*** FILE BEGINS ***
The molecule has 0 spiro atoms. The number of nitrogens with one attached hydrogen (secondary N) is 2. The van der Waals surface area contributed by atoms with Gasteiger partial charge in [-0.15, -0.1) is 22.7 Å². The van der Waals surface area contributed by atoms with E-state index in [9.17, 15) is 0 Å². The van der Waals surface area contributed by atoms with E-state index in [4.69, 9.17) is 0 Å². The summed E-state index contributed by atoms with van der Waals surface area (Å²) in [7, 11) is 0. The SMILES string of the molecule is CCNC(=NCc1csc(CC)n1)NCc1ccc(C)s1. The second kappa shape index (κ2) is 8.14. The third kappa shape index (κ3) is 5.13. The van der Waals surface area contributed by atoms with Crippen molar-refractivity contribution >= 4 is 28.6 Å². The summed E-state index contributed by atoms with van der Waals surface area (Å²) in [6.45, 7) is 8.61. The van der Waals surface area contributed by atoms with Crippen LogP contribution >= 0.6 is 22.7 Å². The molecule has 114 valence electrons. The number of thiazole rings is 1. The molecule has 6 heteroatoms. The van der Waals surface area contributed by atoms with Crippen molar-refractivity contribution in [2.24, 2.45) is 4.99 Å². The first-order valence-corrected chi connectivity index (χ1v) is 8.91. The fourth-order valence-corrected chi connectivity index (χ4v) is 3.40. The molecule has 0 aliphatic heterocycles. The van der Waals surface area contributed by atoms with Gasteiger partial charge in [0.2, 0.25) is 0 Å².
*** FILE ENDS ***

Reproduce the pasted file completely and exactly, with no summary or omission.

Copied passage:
The molecule has 0 spiro atoms. The number of nitrogens with one attached hydrogen (secondary N) is 2. The van der Waals surface area contributed by atoms with Gasteiger partial charge in [-0.15, -0.1) is 22.7 Å². The van der Waals surface area contributed by atoms with E-state index in [9.17, 15) is 0 Å². The van der Waals surface area contributed by atoms with E-state index in [4.69, 9.17) is 0 Å². The summed E-state index contributed by atoms with van der Waals surface area (Å²) in [7, 11) is 0. The SMILES string of the molecule is CCNC(=NCc1csc(CC)n1)NCc1ccc(C)s1. The second kappa shape index (κ2) is 8.14. The third kappa shape index (κ3) is 5.13. The van der Waals surface area contributed by atoms with Crippen molar-refractivity contribution >= 4 is 28.6 Å². The summed E-state index contributed by atoms with van der Waals surface area (Å²) in [6.45, 7) is 8.61. The van der Waals surface area contributed by atoms with Crippen LogP contribution >= 0.6 is 22.7 Å². The molecule has 114 valence electrons. The number of thiazole rings is 1. The molecule has 6 heteroatoms. The van der Waals surface area contributed by atoms with Crippen molar-refractivity contribution in [2.24, 2.45) is 4.99 Å². The first-order valence-corrected chi connectivity index (χ1v) is 8.91. The fourth-order valence-corrected chi connectivity index (χ4v) is 3.40. The molecule has 0 aliphatic heterocycles. The van der Waals surface area contributed by atoms with Gasteiger partial charge in [0.2, 0.25) is 0 Å².